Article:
My top choices would be:

  • The Chiles-Whitted Case
  • The Tremonton Movie Case
  • The Blackhawk/Bismarck Sightings
  • The Kelly-Hopkinsville Invasion
  • The Father Gill Case
  • The Barney & Betty Hill Abduction
  • The Lonnie Zamora Case
  • The Michigan Swamp Gas Case
  • The Pascagoula Abduction
  • The Coyne Helicopter Case
  • The Travis Walton Abduction
  • The Warren, Minnesota Head-On Collision With a UFO Case

or perhaps...

  • One of my most interesting MUFON cases of the past 3 1/2 years

What do you think? What did I miss? Which case hasn't been done to death? Cash-Landrum? Rendlesham Woods? The Phoenix Lights? The Incidents at Skinwalker Ranch? Which case do you think I should start with?

Wednesday, December 17, 2014

The 20 Percent

It's generally accepted that even when the U.S. Air Force was trying it's darndest to explain away UFO sightings between 1947 and 1969, they were consistently unable to come up with any explanation for about 20 percent of the reports. Sure, the numbers vary depending on the source; in the course of my research on my J. Allen Hynek bio I've come across everything from 3% to 10% to 30%, but in the 1948 final report for Project Sign/Project Grudge, Hynek put the unsolved percentage at 20% and he stuck with it over time.

The other day I got to thinking about those 20%. After all, these unsolved cases are where the whole concept of "High Strangeness" began... What made them unsolvable? How weird could they have been?

Pretty weird, it turns out.

There were 48 unsolved UFO reports in the Sign/Grudge final report. "Evidence offered suggests no explanation" was the official notation on the report (this doesn't include the 10% or so of reports that fell into the category of "Lack of evidence precludes explanation").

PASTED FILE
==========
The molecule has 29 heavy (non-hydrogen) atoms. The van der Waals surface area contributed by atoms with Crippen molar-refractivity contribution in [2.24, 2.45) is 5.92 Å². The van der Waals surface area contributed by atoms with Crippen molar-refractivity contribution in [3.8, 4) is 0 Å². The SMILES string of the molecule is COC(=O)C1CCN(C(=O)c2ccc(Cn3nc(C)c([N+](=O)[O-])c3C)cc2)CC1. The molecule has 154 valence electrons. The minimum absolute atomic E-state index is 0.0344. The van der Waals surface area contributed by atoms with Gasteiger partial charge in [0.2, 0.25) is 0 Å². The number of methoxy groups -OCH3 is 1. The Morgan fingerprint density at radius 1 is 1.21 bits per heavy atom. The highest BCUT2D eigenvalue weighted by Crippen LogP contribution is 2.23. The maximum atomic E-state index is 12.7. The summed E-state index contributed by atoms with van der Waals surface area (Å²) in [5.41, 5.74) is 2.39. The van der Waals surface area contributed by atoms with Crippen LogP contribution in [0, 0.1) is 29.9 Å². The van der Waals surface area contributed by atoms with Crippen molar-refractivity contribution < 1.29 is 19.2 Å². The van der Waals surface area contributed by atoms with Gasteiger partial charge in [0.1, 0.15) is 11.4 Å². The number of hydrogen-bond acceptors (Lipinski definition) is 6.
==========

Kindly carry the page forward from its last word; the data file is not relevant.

For many of the 48 cases, Hynek simply wrote:

"No astronomical explanation seems possible for the unusual object cited in this incident."
But for some special cases, the really weird ones, he wrote much, much more. 

Take Incident #71, which took place in Las Vegas, NV on October 8 or 9, 1947.  A retired Air Force pilot was out for a drive, watching what he thought was a “skywriter,” then realized there was no airplane creating the trail of white smoke in the sky; in fact, there didn't seem to be anything there at all. The object, whatever it was, too small to see but moving approximately 800 mph, performed a 180 degree + turn before disappearing behind a mountain.

Hynek struggled a bit with this one: 
"In everything but the course flown, the description given here answers to that of a fireball. The course indicated in this incident, however, appears almost fatal to such a hypothesis. No fireball on record, to this investigator’s knowledge, has been known to turn back on itself… To execute a curved trajectory would require highly extraordinary circumstances indeed, and a meteoric explanation for this incident must be regarded as most improbable."
Incident #40 was another puzzler. This one took place in Phoenix, Arizona on July 7, 1947, when a private citizen witnessed a 20-30 ft elliptical gray object with a distinct “cockpit” that descended at 400 mph, spiraled twice and then quickly ascends and disappears. In an apparent first, the witness had a camera close at hand, and the two resulting photos proved to be quite problematic to Hynek.